Review: Crass hidden camera pranks yield 'Bad Trip,' worse movie

Eric André, Lil Rel Howery and Tiffany Haddish star in Netflix stunt comedy that aims low and lands even lower

Adam Graham
Detroit News Film Critic

It's "Candid Camera" with gross-out gags in "Bad Trip," an insipid, unfunny hybrid of ABC's hidden camera show "What Would You Do?" and Tom Green's notorious 2001 comedy "Freddy Got Fingered." 

Except "What Would You Do?" at least pretends to pose questions about societal issues and pays attention to the reactions of those being provoked, and "Freddy Got Fingered" questioned the boundaries of narrative and the definition of good taste. "Bad Trip" isn't concerned with much outside of its own outrageousness, and the lazy sense of self-satisfaction that comes from acting a fool while the camera's rolling.   

Eric André and Lil Rel Howery in "Bad Trip."

In the extremely loose, razor thin storyline, comedian and provocateur Eric André is Chris Carey, a Florida loser who sees his high school crush Maria (Michaela Conlin) and decides to follow her to New York to ask her out. He enlists his pal Bud (Lil Rel Howery) to join him, and since neither of them have a car, they steal a vehicle from Bud's sister Trina (Tiffany Haddish), who doesn't need her wheels since she's currently doing time.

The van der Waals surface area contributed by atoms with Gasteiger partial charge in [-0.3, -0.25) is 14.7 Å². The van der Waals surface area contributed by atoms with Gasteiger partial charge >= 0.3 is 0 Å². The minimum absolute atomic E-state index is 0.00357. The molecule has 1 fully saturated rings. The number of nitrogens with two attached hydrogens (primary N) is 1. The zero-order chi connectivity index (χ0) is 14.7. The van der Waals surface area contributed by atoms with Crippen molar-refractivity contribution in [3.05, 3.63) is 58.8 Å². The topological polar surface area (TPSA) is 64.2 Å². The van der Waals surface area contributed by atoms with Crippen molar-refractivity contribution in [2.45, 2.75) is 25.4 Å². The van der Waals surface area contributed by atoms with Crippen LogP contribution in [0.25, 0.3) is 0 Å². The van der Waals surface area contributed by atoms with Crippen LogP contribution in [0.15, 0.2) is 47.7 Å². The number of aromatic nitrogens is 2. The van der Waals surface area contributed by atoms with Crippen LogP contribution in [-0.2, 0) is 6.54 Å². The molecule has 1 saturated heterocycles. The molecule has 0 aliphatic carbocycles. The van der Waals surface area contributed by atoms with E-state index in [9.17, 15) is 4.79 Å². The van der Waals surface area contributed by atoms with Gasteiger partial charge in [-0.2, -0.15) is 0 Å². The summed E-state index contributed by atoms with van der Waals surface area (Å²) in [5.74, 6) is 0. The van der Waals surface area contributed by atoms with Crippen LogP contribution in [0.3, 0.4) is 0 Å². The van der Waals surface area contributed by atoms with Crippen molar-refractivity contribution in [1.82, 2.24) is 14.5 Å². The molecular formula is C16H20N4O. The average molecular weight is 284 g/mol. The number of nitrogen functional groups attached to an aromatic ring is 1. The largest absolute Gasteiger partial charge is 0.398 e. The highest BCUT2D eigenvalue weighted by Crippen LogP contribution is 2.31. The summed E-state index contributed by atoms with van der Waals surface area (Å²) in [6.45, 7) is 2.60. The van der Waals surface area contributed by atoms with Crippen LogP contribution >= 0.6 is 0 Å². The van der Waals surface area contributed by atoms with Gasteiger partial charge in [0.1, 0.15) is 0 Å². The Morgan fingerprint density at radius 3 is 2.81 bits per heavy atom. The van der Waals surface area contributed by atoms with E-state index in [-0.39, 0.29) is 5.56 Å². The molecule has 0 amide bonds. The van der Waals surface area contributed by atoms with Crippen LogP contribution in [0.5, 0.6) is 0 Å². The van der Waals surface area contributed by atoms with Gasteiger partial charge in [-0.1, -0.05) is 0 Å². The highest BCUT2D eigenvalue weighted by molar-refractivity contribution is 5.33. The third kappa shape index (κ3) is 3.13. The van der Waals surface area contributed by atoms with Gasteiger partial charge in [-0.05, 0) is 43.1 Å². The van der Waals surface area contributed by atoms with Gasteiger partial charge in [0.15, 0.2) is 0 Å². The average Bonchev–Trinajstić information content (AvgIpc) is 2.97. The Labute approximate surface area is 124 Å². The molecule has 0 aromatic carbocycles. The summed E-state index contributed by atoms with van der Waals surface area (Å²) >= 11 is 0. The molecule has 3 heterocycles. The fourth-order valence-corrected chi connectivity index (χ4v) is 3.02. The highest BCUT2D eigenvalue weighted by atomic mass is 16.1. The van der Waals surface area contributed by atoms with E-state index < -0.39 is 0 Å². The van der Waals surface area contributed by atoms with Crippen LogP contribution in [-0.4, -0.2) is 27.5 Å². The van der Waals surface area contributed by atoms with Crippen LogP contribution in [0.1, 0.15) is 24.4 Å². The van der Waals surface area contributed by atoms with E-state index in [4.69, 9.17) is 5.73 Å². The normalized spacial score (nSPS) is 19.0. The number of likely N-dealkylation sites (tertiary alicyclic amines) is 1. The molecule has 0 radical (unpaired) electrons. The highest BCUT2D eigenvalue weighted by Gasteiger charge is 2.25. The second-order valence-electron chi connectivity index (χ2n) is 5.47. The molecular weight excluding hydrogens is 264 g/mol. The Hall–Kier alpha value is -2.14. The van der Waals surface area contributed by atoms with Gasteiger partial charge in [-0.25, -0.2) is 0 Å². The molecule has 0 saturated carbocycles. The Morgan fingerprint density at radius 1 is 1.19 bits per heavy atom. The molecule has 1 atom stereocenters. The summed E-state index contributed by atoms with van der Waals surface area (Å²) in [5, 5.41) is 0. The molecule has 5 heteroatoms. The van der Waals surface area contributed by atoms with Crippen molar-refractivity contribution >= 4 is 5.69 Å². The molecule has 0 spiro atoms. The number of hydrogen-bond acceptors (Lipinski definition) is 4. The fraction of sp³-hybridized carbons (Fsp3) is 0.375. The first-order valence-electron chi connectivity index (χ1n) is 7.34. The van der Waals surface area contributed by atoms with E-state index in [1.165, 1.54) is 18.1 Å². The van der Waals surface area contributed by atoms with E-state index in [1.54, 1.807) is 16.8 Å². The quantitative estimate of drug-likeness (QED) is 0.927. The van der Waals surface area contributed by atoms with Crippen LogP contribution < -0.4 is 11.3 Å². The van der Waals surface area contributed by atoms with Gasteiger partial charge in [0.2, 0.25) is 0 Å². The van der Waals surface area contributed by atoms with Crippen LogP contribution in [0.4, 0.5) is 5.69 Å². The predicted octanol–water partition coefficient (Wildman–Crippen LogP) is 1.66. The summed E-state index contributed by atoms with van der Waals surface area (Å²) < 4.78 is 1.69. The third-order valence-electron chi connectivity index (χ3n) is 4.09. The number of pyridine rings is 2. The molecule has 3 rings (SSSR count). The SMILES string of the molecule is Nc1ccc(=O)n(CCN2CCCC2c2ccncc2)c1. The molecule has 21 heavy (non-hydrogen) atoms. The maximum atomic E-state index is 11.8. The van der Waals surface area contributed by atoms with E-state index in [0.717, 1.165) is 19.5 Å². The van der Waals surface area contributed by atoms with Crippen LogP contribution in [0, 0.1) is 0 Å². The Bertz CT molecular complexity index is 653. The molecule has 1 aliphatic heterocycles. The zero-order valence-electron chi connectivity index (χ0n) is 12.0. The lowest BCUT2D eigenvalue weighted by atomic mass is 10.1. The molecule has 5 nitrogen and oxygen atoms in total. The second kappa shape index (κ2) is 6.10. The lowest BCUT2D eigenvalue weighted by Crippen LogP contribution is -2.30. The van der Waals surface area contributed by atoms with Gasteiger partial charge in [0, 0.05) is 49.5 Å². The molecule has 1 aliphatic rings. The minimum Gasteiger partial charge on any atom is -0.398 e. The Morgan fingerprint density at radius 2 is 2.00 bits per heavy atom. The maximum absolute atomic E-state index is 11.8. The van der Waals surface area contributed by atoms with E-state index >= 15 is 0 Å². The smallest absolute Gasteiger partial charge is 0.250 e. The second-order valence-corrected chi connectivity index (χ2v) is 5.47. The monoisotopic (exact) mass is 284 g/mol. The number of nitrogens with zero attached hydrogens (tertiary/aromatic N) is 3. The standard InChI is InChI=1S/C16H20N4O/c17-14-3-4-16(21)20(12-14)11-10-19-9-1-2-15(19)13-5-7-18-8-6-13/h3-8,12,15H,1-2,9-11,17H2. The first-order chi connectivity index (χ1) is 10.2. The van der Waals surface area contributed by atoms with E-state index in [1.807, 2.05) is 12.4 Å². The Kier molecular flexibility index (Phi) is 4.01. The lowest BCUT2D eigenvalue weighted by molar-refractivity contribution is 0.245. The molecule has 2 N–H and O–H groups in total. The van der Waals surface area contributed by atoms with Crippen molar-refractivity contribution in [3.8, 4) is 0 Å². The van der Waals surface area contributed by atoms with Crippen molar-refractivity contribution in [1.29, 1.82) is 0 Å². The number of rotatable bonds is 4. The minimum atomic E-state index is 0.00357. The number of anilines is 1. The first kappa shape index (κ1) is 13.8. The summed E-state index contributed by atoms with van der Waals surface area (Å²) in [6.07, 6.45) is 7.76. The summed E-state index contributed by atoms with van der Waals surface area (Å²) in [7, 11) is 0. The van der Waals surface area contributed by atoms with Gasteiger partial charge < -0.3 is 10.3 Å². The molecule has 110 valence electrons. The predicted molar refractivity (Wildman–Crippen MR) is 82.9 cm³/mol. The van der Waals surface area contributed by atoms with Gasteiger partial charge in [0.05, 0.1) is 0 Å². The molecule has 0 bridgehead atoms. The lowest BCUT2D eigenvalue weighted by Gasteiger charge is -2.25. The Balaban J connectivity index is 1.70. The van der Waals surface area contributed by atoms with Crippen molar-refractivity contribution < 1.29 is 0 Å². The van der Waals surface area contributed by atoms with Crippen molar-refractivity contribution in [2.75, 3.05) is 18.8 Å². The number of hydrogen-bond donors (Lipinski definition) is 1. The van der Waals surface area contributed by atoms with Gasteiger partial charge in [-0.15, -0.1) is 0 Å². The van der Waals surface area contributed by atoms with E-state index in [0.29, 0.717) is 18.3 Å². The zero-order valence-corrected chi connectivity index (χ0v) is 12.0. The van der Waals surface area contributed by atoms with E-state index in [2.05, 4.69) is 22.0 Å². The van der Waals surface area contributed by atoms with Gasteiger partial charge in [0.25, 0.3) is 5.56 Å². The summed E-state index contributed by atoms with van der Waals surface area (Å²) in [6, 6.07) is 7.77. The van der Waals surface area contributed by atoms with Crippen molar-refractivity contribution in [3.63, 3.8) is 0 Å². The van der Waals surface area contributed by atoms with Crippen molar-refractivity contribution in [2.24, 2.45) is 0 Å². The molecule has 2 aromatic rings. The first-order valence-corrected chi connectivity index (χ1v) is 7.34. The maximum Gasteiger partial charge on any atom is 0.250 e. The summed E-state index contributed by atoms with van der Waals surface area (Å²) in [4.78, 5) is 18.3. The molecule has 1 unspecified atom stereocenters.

The road trip is the story, since every stop along the way is an excuse to stage an incident in front of unknowing bystanders and capture it on camera. The gags are predictable, low-hanging fruit scenarios: a visit to a zoo finds André's character being sodomized by a gorilla, a trip to a country bar finds André drinking too much and vomiting everywhere, etc. Are we laughing yet? Most people aren't, they just take out their phones and start filming. Thirty years ago, these incidents may have provoked interesting reactions. Now, people just see them as opportunities for their own content. 

In "Borat," Sacha Baron Cohen used a similar hidden-camera structure, playing a foreign reporter whose cultural ignorance was used as a tool to expose America's racism and prejudices. He was the star, but America was the subject.

There's no similar second layer here. In "Bad Trip," André and company are just acting stupid to see what people do when people around them act stupid. The answers aren't in any way insightful or revealing. They're just, well, stupid.  

'Bad Trip'


Rated R: for crude sexual content, pervasive language, some graphic nudity and drug use

Running time: 86 minutes

On Netflix